Posted by: mynaturaldiary | June 3, 2010

Birthday Treat

This blog is 2 years old today (Happy Birthday, Pageant!) and to celebrate, I took another trip to the Farne Islands. Once again, the Zephyrs took kindly to the idea and gave a full days sunshine and flat seas…

The swallows of Seahouses performed split turns above the foreshore.


Swallow (Hirundo rustica)

In the far distance Eider floated on the calm sea, known locally as Cuddy Ducks, after St Cuthbert, of the Farne Islands.


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A family group broke away and headed towards the harbour.

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A male Eider drifted over.

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Eider (Somateria mollissima)

The islands can only be visited by boat, so the day’s trip was courtesy of Billy Shiel.


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They kindly point out the seabird colonies as we pass each little isle that makes up the 15 to 20 group, comprising the Farnes (number depending on the tide).

First were the Cormorants.
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Cormorant
(Phalacrocorax carbo)

It has a white underneck with a yellow patch. It’s bigger than the Shag, which is shown below.
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Shag (Phalacrocorax aristotelis)

These are much more numerous birds on the Farnes than their Cormorant cousins. Here’s a selection of pictures of them, nesting (with young at various stages of development), together with some in flight.
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Here’s one with eggs on display.
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Here’s another with a chick in the nest.
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See if you can spot the chick in the bottom left hand side of the nest!

Just in case you can’t, this is what it looks like.


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And you can’t miss this fluffy one!
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Kittiwakes nest on the cliffs.









Kittiwake (Rissa tridactyla)

Fulmars are quite distinctive in the skies with their stiff winged flight, much like an albatross, as they glide all over the islands.

Fulmar (Fulmarus glacialis)

Notice the nostril gap in the beak, which you can see more clearly from this photo of a Fulmar on the ground.

Lesser and Great Black Blacked gulls were all over the islands.

First, the Lesser Black Backed Gull, with its bright yellow legs.





Lesser black-backed gull (Larus fuscus)

Then the Great Black Backed Gull, which swept over Staple Island, looking for any weakness below. It’s a big, powerful seabird, and is distinguished from the Lesser Black-backed Gull by its size (bigger), colour (darker back and wings) and legs (pink, not yellow).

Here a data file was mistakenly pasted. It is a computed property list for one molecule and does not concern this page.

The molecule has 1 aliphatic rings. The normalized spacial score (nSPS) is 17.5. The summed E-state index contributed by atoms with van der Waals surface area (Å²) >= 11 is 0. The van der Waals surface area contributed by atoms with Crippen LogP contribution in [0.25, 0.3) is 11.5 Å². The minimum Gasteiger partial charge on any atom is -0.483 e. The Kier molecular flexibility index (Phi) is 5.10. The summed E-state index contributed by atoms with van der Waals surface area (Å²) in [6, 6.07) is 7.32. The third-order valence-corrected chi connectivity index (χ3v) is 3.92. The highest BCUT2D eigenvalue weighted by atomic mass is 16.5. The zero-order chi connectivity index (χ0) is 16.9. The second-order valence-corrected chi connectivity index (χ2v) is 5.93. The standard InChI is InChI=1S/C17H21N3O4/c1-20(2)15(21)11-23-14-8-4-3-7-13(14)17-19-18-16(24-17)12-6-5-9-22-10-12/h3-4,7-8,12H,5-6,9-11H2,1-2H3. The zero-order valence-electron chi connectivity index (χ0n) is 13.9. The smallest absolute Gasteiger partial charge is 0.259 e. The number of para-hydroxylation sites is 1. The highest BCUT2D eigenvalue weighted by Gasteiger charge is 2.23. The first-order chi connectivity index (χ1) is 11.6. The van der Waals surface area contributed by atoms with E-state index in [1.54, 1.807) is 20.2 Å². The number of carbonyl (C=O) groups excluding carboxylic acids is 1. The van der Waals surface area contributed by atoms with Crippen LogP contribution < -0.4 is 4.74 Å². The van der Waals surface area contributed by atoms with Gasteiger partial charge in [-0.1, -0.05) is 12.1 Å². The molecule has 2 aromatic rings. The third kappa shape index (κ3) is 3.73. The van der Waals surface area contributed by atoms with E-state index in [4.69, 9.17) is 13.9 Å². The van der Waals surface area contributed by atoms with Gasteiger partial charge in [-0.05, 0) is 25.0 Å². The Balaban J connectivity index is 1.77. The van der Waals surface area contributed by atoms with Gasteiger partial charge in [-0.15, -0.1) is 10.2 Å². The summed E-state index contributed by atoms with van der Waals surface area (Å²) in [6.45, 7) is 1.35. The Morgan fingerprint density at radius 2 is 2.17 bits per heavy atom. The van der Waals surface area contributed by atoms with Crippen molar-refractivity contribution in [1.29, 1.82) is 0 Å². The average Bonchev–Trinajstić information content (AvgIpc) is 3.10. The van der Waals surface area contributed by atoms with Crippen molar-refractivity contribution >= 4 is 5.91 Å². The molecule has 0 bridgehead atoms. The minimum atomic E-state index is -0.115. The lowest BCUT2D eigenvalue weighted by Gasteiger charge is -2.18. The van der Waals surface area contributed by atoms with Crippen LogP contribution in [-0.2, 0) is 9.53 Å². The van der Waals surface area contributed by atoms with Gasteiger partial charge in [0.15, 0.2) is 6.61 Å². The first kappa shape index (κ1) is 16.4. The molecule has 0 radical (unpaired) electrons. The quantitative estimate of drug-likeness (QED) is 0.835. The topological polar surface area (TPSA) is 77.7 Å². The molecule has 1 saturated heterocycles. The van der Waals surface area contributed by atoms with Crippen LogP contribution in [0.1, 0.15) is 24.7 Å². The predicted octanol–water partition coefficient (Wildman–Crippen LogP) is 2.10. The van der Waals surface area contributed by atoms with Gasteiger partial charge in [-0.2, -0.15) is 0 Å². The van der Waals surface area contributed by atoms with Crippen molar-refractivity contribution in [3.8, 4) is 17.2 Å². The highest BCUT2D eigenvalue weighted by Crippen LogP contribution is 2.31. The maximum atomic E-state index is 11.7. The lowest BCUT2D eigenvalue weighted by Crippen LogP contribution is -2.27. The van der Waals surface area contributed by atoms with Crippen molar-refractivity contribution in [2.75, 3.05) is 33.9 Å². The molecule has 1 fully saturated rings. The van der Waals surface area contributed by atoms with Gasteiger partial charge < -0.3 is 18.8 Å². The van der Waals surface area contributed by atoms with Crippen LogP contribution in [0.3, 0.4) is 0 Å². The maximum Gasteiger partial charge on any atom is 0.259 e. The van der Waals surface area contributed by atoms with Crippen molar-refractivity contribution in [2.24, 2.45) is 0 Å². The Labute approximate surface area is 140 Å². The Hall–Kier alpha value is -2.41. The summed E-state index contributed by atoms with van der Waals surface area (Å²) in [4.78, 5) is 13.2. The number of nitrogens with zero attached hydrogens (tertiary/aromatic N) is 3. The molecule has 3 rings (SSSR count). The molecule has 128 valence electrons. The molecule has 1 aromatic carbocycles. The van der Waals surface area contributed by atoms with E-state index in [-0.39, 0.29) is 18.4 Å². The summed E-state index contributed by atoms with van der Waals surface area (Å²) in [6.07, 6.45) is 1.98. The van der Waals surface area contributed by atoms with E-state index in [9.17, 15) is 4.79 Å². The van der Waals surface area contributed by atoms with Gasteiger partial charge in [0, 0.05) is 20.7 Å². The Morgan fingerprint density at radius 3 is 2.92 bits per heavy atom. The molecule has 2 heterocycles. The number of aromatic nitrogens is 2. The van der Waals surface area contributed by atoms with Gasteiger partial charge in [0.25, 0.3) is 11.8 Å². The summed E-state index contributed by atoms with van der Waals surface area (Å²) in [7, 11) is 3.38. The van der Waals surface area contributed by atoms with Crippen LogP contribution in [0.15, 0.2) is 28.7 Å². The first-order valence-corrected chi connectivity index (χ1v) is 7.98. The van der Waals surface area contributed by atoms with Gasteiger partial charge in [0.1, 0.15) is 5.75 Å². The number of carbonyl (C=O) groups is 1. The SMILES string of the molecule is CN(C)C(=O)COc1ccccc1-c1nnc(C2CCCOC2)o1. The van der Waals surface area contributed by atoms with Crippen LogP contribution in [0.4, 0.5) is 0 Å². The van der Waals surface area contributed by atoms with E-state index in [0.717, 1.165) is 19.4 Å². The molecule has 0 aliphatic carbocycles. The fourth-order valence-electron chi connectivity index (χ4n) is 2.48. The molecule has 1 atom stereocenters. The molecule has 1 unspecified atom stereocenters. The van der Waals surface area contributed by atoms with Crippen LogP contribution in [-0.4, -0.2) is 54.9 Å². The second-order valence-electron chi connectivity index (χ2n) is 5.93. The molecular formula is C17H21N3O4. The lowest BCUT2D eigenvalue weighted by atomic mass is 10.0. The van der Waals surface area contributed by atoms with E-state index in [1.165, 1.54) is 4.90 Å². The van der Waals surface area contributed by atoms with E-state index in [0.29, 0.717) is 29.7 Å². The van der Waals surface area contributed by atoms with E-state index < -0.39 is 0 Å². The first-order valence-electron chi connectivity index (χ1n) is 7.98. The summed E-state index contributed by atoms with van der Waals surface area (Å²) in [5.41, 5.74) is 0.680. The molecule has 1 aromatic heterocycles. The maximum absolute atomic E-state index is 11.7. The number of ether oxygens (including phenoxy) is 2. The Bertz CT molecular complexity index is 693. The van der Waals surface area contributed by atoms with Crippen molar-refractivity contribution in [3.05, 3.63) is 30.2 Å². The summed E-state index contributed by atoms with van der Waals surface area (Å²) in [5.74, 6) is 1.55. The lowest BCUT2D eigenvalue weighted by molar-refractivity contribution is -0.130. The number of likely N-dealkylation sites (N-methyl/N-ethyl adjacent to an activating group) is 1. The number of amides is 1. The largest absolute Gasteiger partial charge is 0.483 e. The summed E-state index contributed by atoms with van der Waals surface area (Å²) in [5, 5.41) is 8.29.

Great Black Backed Gull (Larus marinus)

More common seagulls were Black Headed gulls, which nest on Inner Farne.

This gull mugged a Puffin for his catch.


Black-headed Gull (Larus ridibundus)

Which bring me to Puffins, the delight of the Isles. They are everywhere, simple as that. Here’s a selection of photos, which displayes them to their best, both on the ground and in the air.




Puffin (Fratercula arctica)

There were more Razorbills this year than last year.



Razorbill (Alca torda)

Guillemots are a staple item on Staple Island. They are in the air, on the waters, on the rocks, everywhere! Guillemots carry only one sand eel, unlike the Puffins, who take many before returning to shore.

Guillemot (Uria aalge)

They nest in huge colonies. These are extremely noisy and busy places.

The camera manages to capture their ponderous landing well, making them appear frozen in the sky.

A few (about 1/100) are Bridled Guillemots, with a white eye ring and a thin white line extending behind the eye, which marks them from the common (99/100!) type. If you look carefully, you’ll see them in these pictures.

Contrast the Guillemot on the left and right and you’ll see the difference easily.

And this bird also shows off the eyerings well.

Bridled Guillemot (Uria aalge)

Between Staple Island and Inner Farne, an Oystercatcher flew overhead.

Oystercatcher (Haematopus ostralegus)

Once on Inner Farne, you are immediately mobbed by Arctic Terns, which defend their nests with vigour. Take a hat before you go!

Once you get further onto the isle, you can get fine views of these birds at very close quarter.


Arctic Tern (Sterna paradisaea)

These aren’t the only terns on the Isle. There’s also a small colony of Common Terns, and a bigger, vociferous colony of Sandwich Terns.

Common Tern (Sterna hirundo)

Spotting the difference between these Terns is a matter of looking at their bills. Common Terns have red bills with blck tips, Arctic Terns have just red bills, and the Sandwich Terns have black bills with yellow tips. They also have much longer, thinner wings.

Sandwich Tern (Sterna sandvicensis)

Trips to the Farnes have one final delight for the naturalist. These are Grey Seals, which lounge in abundence on the various smaller isles between Inner Farne and Staple Island. Here’s a collection of photos, showing them at their best in the sun.


Grey Seal (Halichoerus grypus)


What a day!


Responses

  1. Happy Birthday, Pageant!

    Would give a lot right now to be a swallow, free to ride the sea breeze. =)


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